Joan Dugdale

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Joan Dugdale was born in the Orkney Islands during the Second World War and came to Australia in 1946. She grew up in Drummoyne but in 1968 went to live in Melbourne where she worked for the ABC as a producer, initially with the Religious Broadcasts Department and subsequently for the ill-fated public access station 3ZZ. This sister station to the then 2 Double J was licensed by the Whitlam Government and closed by the Fraser Government in 1976. The drama of that experience prompted Joan's first book, Radio Power: A History of 3ZZ, which was highly commended in the Fellowship of Australian Writers awards in 1998.[1]

After 3ZZ's demise, Joan and her husband set up a subsistence organic farm in Western Victoria, where they lived for eight years. City Bitten, Country Shy, a novel for young teens, grew out of the trials and joys of farming by the book.

In 1985, the family moved to Sydney and Struggle of Memory, a novel set in Queensland around the time of the first world war, was published in 1991. It was shortlisted for the Marjorie Barnard Award and was awarded Best Book of the Year by the Foundation for Australian Literary Studies.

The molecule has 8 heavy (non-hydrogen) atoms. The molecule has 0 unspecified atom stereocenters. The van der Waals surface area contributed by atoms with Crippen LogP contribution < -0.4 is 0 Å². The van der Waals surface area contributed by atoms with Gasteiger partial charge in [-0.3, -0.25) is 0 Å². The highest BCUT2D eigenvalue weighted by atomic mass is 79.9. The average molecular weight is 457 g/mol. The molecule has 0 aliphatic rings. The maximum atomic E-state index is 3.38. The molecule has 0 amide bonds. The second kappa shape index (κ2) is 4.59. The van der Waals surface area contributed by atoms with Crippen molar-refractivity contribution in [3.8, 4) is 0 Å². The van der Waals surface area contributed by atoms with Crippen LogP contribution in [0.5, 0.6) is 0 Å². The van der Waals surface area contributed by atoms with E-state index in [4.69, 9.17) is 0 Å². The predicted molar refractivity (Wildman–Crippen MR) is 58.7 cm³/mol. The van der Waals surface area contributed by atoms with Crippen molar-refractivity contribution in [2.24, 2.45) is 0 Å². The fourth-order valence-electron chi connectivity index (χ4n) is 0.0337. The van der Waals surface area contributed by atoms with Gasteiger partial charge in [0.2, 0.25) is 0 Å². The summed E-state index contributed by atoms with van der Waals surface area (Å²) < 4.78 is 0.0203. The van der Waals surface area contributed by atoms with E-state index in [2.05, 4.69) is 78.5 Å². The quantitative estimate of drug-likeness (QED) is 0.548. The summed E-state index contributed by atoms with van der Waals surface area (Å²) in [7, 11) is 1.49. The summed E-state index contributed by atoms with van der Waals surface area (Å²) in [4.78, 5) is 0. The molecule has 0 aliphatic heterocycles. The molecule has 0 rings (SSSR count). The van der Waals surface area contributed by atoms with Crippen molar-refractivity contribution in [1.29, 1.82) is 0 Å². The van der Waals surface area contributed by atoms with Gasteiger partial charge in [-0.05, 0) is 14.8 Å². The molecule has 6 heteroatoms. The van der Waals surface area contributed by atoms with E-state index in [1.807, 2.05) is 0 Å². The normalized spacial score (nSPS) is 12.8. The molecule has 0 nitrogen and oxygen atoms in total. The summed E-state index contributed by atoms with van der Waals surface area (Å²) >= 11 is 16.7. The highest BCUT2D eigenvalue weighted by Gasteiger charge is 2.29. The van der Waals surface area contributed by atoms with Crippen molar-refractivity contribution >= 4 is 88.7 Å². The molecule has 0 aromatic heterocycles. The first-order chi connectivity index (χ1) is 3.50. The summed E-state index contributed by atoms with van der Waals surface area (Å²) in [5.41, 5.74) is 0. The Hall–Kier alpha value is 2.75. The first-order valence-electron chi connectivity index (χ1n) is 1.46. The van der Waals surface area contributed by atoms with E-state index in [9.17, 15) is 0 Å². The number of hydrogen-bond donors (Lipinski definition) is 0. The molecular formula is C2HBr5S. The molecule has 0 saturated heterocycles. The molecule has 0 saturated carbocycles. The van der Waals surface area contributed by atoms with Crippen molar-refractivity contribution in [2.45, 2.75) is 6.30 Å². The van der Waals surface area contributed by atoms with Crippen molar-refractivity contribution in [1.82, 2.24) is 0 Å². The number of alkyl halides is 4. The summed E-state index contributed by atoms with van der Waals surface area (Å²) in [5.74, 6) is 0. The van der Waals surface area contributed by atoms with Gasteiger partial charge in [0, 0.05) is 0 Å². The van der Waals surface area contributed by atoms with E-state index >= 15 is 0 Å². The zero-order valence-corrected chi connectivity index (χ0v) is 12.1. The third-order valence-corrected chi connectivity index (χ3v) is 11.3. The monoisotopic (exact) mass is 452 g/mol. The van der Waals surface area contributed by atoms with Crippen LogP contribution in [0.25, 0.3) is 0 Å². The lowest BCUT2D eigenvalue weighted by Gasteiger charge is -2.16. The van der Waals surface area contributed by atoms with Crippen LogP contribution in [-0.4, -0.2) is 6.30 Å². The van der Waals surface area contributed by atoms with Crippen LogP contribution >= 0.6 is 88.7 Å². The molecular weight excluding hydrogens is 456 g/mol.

The Gripping Beast, a novel inspired by her birthplace north of Scotland, was highly commended in the Banjo Awards, shortlisted for the inaugural Nita Kibble Award and won the Braille Book of the Year in 1994.

Joan's novel, The Descendant, was published in 1996, the year she and her family moved to Hurlstone Park from the Central Coast.

Joan has been writer-in-residence at the Launceston Campus of the University of Tasmania and at Central Queensland University at Rockhampton. Between times, Joan has had three children, worked as a public servant, a community worker, a bookshop manager, and an Information Officer for the Australian Council of Churches. For the past two years she has been studying for a Diploma of Herbal Medicine and graduated in February, 2000.

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